#+BEGIN_SRC R :session :results graphics :exports results :file /tmp/tmp-year.png :width 600 :height 400 ggplot(costs, aes(x = name, y = cost)) + geom_bar(aes(fill = year), stat = "identity", position = "dodge") + labs(x = "", y = "$", title = "Librarian spending") #+END_SRC Another way to show.

Another Emacs screenshot showing how Org mixes code, graphics and text (well, text if I’d written some, but I didn’t here):

Emacs rocks!

Access Conference: New Brunswick HST Increases 2% at Midnight

Thu, 2016-06-30 15:49

While Early Bird Sales don’t end until Wednesday July 13th, New Brunswick HST goes up tomorrow by 2%. A 2% percent savings means more lobster in your carry-on for the trip home.

Don’t miss out on this amazing deal. Full conference (and Early Bird) tickets include admission to hackfest, two and a half days of our amazing single-stream conference and a half-day workshop on the last day. Plus there will be some amazing food and entertainment and chance to meet-up with colleagues near and far.

Buy ticket

Library of Congress: The Signal: DPOE Program Harnesses the Spirit of Kentucky Librarians

Thu, 2016-06-30 12:05

This is a guest post by Barrie Howard.

(left to right) Anne Abate, Anne Ryckbost, Joseph Shankweiler, Suellyn Lathrop, Heather Fox, Amy Rudersdorf, Mary Molinaro, Brittany Netherton, George Coulbourne, Lynn Kahkola, Sam Meister, Rachel Howard, Dieter Ullrich, Lori Thompson, Sarah Hopley, Jamie Haddix, Jackie Couture, Denise Fritsch, AJ Boston.

The Library of Congress’s Digital Preservation Outreach and Education program delivered a train-the-trainer workshop on June 10, providing professional development in digital preservation to library professionals from Kentucky and West Virginia.

The workshop was held at Northern Kentucky University and sponsored by the State Assisted Academic Library Council of Kentucky, which recruited 14 workshop participants from six of its member institutions, two from the Federation of Kentucky Academic Libraries and one from West Virginia.

The event in Kentucky marks the eighth workshop since the program began in 2010, which has trained 173 working professionals to date. The first workshop was held at the Library of Congress and since then the workshops have traveled as far afield as Alaska and Australia. Two more workshops are planned for the fall: one in the Washington, D.C. metropolitan area and one in Jackson, Mississippi.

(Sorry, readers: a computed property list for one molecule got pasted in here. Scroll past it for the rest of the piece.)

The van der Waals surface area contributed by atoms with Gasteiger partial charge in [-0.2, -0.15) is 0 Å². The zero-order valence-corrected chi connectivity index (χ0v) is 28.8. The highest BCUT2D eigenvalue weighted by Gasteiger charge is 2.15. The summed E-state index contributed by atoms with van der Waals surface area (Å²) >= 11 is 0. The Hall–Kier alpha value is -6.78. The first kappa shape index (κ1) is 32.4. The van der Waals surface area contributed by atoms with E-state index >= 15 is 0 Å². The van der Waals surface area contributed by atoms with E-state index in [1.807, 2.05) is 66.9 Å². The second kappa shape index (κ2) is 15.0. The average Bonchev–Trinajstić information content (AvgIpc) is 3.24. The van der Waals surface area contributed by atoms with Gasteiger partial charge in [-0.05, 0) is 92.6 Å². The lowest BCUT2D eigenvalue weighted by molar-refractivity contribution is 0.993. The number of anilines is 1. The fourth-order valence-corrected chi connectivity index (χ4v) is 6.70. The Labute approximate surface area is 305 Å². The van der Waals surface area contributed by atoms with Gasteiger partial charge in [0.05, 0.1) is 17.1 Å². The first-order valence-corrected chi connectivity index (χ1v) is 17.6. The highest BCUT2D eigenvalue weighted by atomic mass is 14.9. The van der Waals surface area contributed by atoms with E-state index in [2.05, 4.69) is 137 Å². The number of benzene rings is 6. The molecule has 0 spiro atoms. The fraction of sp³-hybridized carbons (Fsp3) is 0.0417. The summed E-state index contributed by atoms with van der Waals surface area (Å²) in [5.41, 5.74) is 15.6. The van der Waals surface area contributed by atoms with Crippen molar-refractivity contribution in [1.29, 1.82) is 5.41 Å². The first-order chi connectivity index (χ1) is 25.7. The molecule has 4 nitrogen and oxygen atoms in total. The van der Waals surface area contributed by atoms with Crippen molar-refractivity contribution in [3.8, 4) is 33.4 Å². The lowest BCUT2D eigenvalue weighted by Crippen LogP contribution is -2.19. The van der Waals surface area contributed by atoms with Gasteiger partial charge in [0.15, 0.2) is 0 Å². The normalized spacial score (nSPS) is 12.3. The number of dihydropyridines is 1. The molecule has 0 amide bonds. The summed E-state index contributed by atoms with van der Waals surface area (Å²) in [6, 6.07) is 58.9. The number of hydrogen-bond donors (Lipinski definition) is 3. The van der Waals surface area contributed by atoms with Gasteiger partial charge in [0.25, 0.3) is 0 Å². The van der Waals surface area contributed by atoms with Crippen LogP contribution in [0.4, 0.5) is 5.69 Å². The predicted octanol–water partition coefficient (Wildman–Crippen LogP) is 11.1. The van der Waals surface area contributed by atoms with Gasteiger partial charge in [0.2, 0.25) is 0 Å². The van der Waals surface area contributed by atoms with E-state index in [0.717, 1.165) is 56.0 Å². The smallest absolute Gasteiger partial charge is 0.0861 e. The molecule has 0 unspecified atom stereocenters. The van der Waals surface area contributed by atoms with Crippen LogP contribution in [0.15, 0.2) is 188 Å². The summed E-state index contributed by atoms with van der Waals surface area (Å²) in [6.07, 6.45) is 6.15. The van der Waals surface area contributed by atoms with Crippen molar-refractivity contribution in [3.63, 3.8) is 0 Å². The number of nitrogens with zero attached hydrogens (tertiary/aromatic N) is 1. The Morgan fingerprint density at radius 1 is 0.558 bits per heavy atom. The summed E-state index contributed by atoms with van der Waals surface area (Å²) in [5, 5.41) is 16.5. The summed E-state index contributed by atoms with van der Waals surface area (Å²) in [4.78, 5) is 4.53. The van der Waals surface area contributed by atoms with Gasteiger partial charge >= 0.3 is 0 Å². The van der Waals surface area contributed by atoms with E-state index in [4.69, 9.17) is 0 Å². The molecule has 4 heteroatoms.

The aim of the DPOE workshops is to produce a corps of trainers equipped to teach others the basic principles and practices of preserving digital materials. In this way, DPOE’s “teach-a-person-to-fish” model extends the workshop beyond only those who can attend.

DPOE trainers go on to develop training events of their own and have held webinars and workshops in the Midwest, Pacific Northwest and Southeast regions of the United States, events that will be replicated across Kentucky over the next year. After each workshop, the new trainers enter into a network of practitioners and continue to engage with each other – and the broader digital-preservation community – online.

DPOE supports this network by providing an email-distribution list that allows practitioners to share information about digital-preservation best practices, services and tools, as well as stories about their experiences in advancing digital preservation.

SAALCK executive director Anne Abate worked with the Library’s George Coulbourne, chief of Internship and Fellowship Programs Division, and the three anchor instructors for the workshop: Sam Meister (Educopia Institute), Mary Molinaro (Digital Preservation Network) and Amy Rudersdorf (AVPreserve). The instructors have provided subject-matter expertise to the program in the past, offering guidance to DPOE by reviewing and revising the baseline curriculum for the workshop.

The workshops are just one way that DPOE seeks to foster outreach and education about digital preservation on a national scale. DPOE maintains a training calendar as a public service to assist working professionals discover continuing education opportunities in the practice of digital preservation. The calendar is updated monthly and includes training events hosted by DPOE trainers.